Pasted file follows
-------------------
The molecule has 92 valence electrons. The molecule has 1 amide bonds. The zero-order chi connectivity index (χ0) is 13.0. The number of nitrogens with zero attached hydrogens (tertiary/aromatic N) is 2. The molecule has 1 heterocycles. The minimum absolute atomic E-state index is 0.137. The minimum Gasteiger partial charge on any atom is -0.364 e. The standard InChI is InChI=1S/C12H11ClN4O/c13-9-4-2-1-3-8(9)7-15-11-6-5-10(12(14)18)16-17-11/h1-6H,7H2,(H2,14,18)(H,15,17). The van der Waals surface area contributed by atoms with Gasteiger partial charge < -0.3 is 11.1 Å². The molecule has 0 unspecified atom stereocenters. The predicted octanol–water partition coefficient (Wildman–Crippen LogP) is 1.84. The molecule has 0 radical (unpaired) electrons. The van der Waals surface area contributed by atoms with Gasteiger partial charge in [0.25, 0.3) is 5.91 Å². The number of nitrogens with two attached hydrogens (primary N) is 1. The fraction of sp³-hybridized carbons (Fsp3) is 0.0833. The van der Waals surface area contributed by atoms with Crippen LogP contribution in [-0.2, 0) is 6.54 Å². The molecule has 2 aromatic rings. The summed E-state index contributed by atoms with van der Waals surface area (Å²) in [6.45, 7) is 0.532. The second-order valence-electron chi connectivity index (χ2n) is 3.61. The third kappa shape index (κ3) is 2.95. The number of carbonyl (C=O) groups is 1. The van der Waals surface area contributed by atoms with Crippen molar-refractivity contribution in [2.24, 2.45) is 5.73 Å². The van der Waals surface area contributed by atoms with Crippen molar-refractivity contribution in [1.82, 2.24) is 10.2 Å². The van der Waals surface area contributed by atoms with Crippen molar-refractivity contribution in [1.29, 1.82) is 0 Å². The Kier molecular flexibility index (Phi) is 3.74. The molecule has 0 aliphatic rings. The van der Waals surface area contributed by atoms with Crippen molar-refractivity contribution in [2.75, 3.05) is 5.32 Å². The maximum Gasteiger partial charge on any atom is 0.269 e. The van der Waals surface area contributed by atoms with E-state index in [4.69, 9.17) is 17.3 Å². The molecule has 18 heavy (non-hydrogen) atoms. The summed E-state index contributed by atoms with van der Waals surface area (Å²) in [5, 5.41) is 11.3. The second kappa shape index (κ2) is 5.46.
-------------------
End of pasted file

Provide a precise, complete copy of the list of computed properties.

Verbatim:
The molecule has 92 valence electrons. The molecule has 1 amide bonds. The zero-order chi connectivity index (χ0) is 13.0. The number of nitrogens with zero attached hydrogens (tertiary/aromatic N) is 2. The molecule has 1 heterocycles. The minimum absolute atomic E-state index is 0.137. The minimum Gasteiger partial charge on any atom is -0.364 e. The standard InChI is InChI=1S/C12H11ClN4O/c13-9-4-2-1-3-8(9)7-15-11-6-5-10(12(14)18)16-17-11/h1-6H,7H2,(H2,14,18)(H,15,17). The van der Waals surface area contributed by atoms with Gasteiger partial charge < -0.3 is 11.1 Å². The molecule has 0 unspecified atom stereocenters. The predicted octanol–water partition coefficient (Wildman–Crippen LogP) is 1.84. The molecule has 0 radical (unpaired) electrons. The van der Waals surface area contributed by atoms with Gasteiger partial charge in [0.25, 0.3) is 5.91 Å². The number of nitrogens with two attached hydrogens (primary N) is 1. The fraction of sp³-hybridized carbons (Fsp3) is 0.0833. The van der Waals surface area contributed by atoms with Crippen LogP contribution in [-0.2, 0) is 6.54 Å². The molecule has 2 aromatic rings. The summed E-state index contributed by atoms with van der Waals surface area (Å²) in [6.45, 7) is 0.532. The second-order valence-electron chi connectivity index (χ2n) is 3.61. The third kappa shape index (κ3) is 2.95. The number of carbonyl (C=O) groups is 1. The van der Waals surface area contributed by atoms with Crippen molar-refractivity contribution in [2.24, 2.45) is 5.73 Å². The van der Waals surface area contributed by atoms with Crippen molar-refractivity contribution in [1.82, 2.24) is 10.2 Å². The van der Waals surface area contributed by atoms with Crippen molar-refractivity contribution in [1.29, 1.82) is 0 Å². The Kier molecular flexibility index (Phi) is 3.74. The molecule has 0 aliphatic rings. The van der Waals surface area contributed by atoms with Crippen molar-refractivity contribution in [2.75, 3.05) is 5.32 Å². The maximum Gasteiger partial charge on any atom is 0.269 e. The van der Waals surface area contributed by atoms with E-state index in [4.69, 9.17) is 17.3 Å². The molecule has 18 heavy (non-hydrogen) atoms. The summed E-state index contributed by atoms with van der Waals surface area (Å²) in [5, 5.41) is 11.3. The second kappa shape index (κ2) is 5.46.